It was because of car trouble that I came to Ananda—my spiritual path and spiritual home.
I was born in Israel, raised by a devout father as a conservative Jew. I loved the Jewish services, ceremonies, and celebrations. But in my teens I began to question the meaning of life and the existence of God. By my late twenties, disappointments in career and relationships had left me empty and dissatisfied.
Lying in bed one night, I shocked myself with a sudden desperate prayer. “God, show me the way!” I cried. It was a turning point.
By this time I had moved from Israel to Japan. Now I felt compelled to go to America. I ended up living with a friend in Palo Alto, California.
I had begun to explore Eastern spirituality. Looking through a directory of spiritual groups, I was overwhelmed with choices. How could I know which path was mine? I prayed deeply, “God, You have to guide me.”
Soon after, walking down the sidewalk one day, I saw a small sign, “Yoga Center.” It was the early days of Ananda Palo Alto, and at that time they had a “storefront church.” I went inside to look around. On the altar was a picture of Jesus Christ.
If you aren’t Jewish, you may not understand how impossible it was for me to stay in a place where a picture of Jesus was reverentially displayed. I felt like a betrayer. “I AM JEWISH!” I declared to myself, and walked out.
A few days later I had to run some errands, but my car wouldn’t start. The battery was dead. I didn’t know what to do, so I stood on the sidewalk in front of my house and prayed that someone would help me. A neighbor driving by stopped and asked, “Is there something you need?”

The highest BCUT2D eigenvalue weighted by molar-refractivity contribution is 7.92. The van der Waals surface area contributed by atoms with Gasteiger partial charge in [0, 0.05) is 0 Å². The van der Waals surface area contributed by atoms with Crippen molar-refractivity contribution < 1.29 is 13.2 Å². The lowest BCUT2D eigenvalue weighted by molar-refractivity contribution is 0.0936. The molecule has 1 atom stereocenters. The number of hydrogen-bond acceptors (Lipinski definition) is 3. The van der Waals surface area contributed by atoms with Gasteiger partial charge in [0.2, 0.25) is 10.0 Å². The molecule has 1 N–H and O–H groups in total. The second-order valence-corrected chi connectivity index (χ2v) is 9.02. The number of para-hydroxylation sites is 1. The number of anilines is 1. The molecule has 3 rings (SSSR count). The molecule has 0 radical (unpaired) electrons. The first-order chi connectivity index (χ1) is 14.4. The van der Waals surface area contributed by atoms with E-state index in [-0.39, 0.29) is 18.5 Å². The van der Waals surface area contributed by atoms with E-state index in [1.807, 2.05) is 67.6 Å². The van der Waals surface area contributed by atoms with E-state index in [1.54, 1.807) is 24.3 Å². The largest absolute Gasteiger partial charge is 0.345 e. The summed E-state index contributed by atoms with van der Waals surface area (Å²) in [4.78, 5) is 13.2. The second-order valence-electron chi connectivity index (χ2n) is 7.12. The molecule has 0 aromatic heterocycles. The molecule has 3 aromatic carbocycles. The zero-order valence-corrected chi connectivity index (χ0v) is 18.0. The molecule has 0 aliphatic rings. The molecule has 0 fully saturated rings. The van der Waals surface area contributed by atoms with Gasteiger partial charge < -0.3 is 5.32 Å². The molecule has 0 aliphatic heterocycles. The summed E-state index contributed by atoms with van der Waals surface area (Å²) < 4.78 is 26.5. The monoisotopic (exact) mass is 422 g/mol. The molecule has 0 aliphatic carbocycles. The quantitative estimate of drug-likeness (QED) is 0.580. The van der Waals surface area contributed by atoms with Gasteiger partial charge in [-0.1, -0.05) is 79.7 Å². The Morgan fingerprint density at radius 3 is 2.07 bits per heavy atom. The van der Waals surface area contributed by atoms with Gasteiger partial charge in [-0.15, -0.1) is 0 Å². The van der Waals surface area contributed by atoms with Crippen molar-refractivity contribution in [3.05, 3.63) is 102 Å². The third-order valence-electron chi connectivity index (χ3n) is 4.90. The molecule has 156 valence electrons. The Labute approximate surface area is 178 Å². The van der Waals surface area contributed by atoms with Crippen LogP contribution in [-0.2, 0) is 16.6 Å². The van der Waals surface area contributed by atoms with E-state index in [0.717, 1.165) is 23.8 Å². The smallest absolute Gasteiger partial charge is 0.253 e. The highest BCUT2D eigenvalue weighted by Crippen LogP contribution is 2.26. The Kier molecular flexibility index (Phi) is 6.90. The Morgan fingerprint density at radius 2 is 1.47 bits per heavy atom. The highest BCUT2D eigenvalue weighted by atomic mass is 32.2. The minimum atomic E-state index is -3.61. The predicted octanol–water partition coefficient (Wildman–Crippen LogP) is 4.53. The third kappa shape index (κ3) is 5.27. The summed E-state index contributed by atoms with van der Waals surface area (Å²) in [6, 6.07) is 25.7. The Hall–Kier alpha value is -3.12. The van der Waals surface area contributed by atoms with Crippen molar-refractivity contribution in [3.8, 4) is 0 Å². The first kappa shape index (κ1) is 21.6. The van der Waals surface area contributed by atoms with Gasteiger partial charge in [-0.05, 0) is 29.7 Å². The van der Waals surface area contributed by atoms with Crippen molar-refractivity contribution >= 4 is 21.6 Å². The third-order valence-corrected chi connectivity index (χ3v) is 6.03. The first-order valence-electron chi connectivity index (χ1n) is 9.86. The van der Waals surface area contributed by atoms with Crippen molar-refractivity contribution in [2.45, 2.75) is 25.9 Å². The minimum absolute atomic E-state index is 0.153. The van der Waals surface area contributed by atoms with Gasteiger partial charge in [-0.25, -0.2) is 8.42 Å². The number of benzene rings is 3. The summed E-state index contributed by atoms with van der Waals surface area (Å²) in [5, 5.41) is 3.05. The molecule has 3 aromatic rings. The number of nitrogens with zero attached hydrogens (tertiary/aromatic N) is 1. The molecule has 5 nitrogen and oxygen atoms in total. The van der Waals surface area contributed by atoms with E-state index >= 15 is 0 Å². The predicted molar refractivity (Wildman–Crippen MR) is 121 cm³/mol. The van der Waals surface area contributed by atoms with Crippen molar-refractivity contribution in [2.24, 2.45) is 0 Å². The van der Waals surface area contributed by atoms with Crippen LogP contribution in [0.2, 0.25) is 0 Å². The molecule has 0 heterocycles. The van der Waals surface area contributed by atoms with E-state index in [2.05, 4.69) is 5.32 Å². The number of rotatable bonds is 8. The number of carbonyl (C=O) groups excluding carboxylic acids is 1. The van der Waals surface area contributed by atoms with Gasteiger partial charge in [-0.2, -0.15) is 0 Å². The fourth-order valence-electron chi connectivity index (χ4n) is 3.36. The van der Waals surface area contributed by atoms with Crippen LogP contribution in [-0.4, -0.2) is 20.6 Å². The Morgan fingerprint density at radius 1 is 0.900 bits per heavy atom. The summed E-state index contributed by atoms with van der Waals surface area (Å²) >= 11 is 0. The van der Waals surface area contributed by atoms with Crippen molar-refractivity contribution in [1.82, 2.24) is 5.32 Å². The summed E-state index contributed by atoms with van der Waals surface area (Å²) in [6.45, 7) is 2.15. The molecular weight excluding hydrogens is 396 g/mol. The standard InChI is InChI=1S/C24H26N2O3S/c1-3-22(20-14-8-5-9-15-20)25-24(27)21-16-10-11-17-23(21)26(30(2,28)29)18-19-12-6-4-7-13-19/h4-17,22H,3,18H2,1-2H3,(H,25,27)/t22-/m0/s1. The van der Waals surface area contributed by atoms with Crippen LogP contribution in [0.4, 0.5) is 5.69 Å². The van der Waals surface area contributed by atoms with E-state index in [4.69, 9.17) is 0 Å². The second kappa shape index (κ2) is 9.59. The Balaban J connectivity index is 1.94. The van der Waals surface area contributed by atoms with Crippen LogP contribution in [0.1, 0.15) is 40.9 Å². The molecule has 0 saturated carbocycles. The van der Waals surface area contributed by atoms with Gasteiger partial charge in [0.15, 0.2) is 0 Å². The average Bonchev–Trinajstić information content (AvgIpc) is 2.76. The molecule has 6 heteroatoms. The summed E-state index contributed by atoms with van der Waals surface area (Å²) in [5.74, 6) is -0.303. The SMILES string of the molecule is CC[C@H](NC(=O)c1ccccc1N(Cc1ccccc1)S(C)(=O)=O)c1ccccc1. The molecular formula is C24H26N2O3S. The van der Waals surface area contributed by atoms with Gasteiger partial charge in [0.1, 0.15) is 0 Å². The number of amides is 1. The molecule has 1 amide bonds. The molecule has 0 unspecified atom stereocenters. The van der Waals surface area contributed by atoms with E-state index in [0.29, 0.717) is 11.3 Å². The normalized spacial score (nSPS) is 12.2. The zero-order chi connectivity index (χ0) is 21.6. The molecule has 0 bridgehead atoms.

“Yes,” I said, “the battery in my car is dead. I need to borrow a car so I can go get a new one.”
“Happy to help,” she said, and gave me her car to drive.
On the way to the auto shop, I pushed the start button of the cassette player without any idea of what was in there. A woman’s voice came on talking about harmony in relationships. Her words touched a responsive chord in my heart. It was Asha, co-director of Ananda Palo Alto.
I started going to Ananda—but only to their library to borrow more tapes. For months I listened to recordings of Asha’s classes. There was a deep resonance between what she said and my own inner longing. I began to meditate and, finally, came to a Sunday service. Asha was speaking. Afterwards in the greeting line, when it was my turn, I blurted out, “I am Jewish! I don’t know why I am here!”
To my astonishment, pointing to her husband David and herself, Asha said, “We are Jewish, too.” Later, Asha reminded me that Jesus had also been Jewish. “He never stopped being a Jew,” she said. “His followers called him ‘Rabbi.’ It was long after he died that Christianity became a separate religion.”
Even though I knew Ananda was the answer to my prayer, it wasn’t easy to overcome the deep mistrust and many layers of self-identification that caused me to flee that first day. But, through God’s grace and my own longing for truth, eventually this Jewish girl embraced not only her Hindu guru, but also Jesus, her Christian/Jewish rabbi as well.